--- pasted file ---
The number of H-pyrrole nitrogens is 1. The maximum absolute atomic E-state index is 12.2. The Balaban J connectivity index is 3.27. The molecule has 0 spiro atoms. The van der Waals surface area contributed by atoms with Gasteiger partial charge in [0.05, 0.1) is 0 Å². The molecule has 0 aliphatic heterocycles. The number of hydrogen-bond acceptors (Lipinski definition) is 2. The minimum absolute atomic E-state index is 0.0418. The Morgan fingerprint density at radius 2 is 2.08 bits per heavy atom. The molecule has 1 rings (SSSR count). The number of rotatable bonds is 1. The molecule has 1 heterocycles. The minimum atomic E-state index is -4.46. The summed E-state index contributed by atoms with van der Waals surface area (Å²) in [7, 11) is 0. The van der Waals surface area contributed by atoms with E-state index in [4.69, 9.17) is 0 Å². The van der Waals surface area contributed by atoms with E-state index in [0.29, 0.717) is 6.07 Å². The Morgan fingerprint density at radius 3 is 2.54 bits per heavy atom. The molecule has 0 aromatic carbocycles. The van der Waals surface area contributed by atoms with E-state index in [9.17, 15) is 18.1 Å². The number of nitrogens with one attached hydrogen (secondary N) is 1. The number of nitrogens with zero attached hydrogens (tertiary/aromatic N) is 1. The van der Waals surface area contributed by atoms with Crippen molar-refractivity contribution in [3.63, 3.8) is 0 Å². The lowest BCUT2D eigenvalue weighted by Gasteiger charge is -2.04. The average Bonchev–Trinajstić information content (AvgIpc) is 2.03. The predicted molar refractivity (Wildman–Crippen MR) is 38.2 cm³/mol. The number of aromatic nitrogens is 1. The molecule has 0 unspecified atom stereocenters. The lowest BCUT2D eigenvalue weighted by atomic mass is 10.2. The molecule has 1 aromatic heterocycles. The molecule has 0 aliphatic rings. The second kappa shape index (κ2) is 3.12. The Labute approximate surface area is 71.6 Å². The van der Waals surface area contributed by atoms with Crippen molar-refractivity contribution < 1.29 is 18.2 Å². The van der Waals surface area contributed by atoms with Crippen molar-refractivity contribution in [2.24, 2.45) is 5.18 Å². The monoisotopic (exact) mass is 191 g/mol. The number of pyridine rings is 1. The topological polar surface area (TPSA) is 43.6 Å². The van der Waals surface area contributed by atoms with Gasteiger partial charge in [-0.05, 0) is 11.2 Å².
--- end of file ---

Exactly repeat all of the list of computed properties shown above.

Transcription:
The number of H-pyrrole nitrogens is 1. The maximum absolute atomic E-state index is 12.2. The Balaban J connectivity index is 3.27. The molecule has 0 spiro atoms. The van der Waals surface area contributed by atoms with Gasteiger partial charge in [0.05, 0.1) is 0 Å². The molecule has 0 aliphatic heterocycles. The number of hydrogen-bond acceptors (Lipinski definition) is 2. The minimum absolute atomic E-state index is 0.0418. The Morgan fingerprint density at radius 2 is 2.08 bits per heavy atom. The molecule has 1 rings (SSSR count). The number of rotatable bonds is 1. The molecule has 1 heterocycles. The minimum atomic E-state index is -4.46. The summed E-state index contributed by atoms with van der Waals surface area (Å²) in [7, 11) is 0. The van der Waals surface area contributed by atoms with E-state index in [4.69, 9.17) is 0 Å². The van der Waals surface area contributed by atoms with E-state index in [0.29, 0.717) is 6.07 Å². The Morgan fingerprint density at radius 3 is 2.54 bits per heavy atom. The molecule has 0 aromatic carbocycles. The van der Waals surface area contributed by atoms with E-state index in [9.17, 15) is 18.1 Å². The number of nitrogens with one attached hydrogen (secondary N) is 1. The number of nitrogens with zero attached hydrogens (tertiary/aromatic N) is 1. The van der Waals surface area contributed by atoms with Crippen molar-refractivity contribution in [3.63, 3.8) is 0 Å². The lowest BCUT2D eigenvalue weighted by Gasteiger charge is -2.04. The average Bonchev–Trinajstić information content (AvgIpc) is 2.03. The predicted molar refractivity (Wildman–Crippen MR) is 38.2 cm³/mol. The number of aromatic nitrogens is 1. The molecule has 0 unspecified atom stereocenters. The lowest BCUT2D eigenvalue weighted by atomic mass is 10.2. The molecule has 1 aromatic heterocycles. The molecule has 0 aliphatic rings. The second kappa shape index (κ2) is 3.12. The Labute approximate surface area is 71.6 Å². The van der Waals surface area contributed by atoms with Crippen molar-refractivity contribution < 1.29 is 18.2 Å². The van der Waals surface area contributed by atoms with Crippen molar-refractivity contribution in [2.24, 2.45) is 5.18 Å². The monoisotopic (exact) mass is 191 g/mol. The number of pyridine rings is 1. The topological polar surface area (TPSA) is 43.6 Å². The van der Waals surface area contributed by atoms with Gasteiger partial charge in [-0.05, 0) is 11.2 Å².